November 14, 2008

Public lands bill looks dead for year

Staff and wire reports
Casper Star-Tribune

CHEYENNE -- A massive lands bill with protections for the Wyoming Range and parts of the Snake River in Wyoming is likely dead for the year.

Supporters said Friday that the bipartisan Omnibus Public Land Management Act apparently fell victim to a filibuster threat by a Republican senator.

The bill would have prohibited any new oil and gas leasing, mining patents or geothermal leasing in a 100-mile-long stretch of the Bridger-Teton National Forest in western Wyoming. It would also protect 387 miles of rivers and streams in the Snake River drainage under the Wild and Scenic Rivers Act.

A spokesman for Senate Majority Leader Harry Reid said the Nevada Democrat strongly supports the lands package, but his first priorities in a lame-duck session next week are a planned rescue for the auto industry and extension of unemployment insurance benefits.

Oklahoma Sen. Tom Coburn had threatened to filibuster the bill over what he calls its excessive spending.

Sen. John Barrasso, R-Wyo., said Friday evening that he intends to fight for the public lands package when the Senate reconvenes in a lame-duck session on Monday.

"There are bills very important to Wyoming in this," he said in a phone interview.

He mentioned the Wyoming Range Legacy Act and the Snake Headwaters Legacy Act, which is under the Wild and Scenic Rivers Act. In addition, the package contains compensation for ranchers for damages done by wolves to their livestock.

"This is 150 bills that are packaged together for a single vote. And it sounds from that report that one senator is holding up the entire package because of certain bills but not all the bills, but everything is being held up," Barrasso said.

In the Wyoming Legislature the package would require 150 separate votes, he noted.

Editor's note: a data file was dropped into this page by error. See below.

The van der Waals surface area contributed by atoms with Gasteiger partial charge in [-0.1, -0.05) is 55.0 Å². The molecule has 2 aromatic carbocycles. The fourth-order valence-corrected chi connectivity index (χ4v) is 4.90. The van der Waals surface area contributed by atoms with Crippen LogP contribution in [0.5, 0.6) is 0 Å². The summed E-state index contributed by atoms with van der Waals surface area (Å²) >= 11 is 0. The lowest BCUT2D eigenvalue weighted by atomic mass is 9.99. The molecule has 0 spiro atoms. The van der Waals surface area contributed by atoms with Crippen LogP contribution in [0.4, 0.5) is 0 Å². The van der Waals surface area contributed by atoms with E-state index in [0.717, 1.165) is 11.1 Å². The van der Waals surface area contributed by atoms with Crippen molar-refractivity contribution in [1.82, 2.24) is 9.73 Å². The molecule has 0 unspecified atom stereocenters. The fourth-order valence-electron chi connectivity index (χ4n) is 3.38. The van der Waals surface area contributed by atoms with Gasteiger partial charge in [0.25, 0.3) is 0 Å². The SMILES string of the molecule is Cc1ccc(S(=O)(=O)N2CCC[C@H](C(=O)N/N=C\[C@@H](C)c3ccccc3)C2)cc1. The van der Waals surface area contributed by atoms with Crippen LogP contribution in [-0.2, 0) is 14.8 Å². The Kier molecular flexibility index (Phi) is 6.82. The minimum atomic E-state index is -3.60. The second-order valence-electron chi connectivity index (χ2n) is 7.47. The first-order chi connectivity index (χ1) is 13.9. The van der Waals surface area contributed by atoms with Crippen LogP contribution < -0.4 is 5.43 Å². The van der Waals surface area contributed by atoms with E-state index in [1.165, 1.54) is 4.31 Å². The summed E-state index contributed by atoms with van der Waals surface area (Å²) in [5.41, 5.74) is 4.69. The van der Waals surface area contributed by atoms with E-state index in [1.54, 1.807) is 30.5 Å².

When the lame-duck session was called, Reid said the senate would be back to work on the public lands bill.

"I'm prepared to do that," Barrasso said.

The Wyoming Range Legacy Act, which, in addition to prohibiting new mineral leasing in part of the Bridger-Teton National Forest, would allow conservation groups to buy and retire existing energy leases.

The bill is sponsored by Barrasso, based on legislation that the late Sen. Craig Thomas was working on at the time of his death.

The Craig Thomas Snake Headwaters Legacy Act would protect 387 miles of rivers and streams in the Snake River drainage.

Supporters of the legislation had urged Congress to act during the lame-duck session, because some authors of the legislation either retired or weren't re-elected, and their replacements won't be as familiar with the omnibus bill.

The Wyoming measures have the support of conservation organizations, sporting groups, and union and trade organizations, as well as Gov. Dave Freudenthal.

Outside Wyoming, legislation would expand wilderness along Oregon's Mount Hood and create a vast new wilderness in Idaho's Owyhee canyons. The bill also would have created wilderness areas in California, Colorado and New Mexico.

Sen. Mike Enzi was with family in Wyoming on Friday evening and could not be reached for comment, according to spokeswoman Elly Pickett.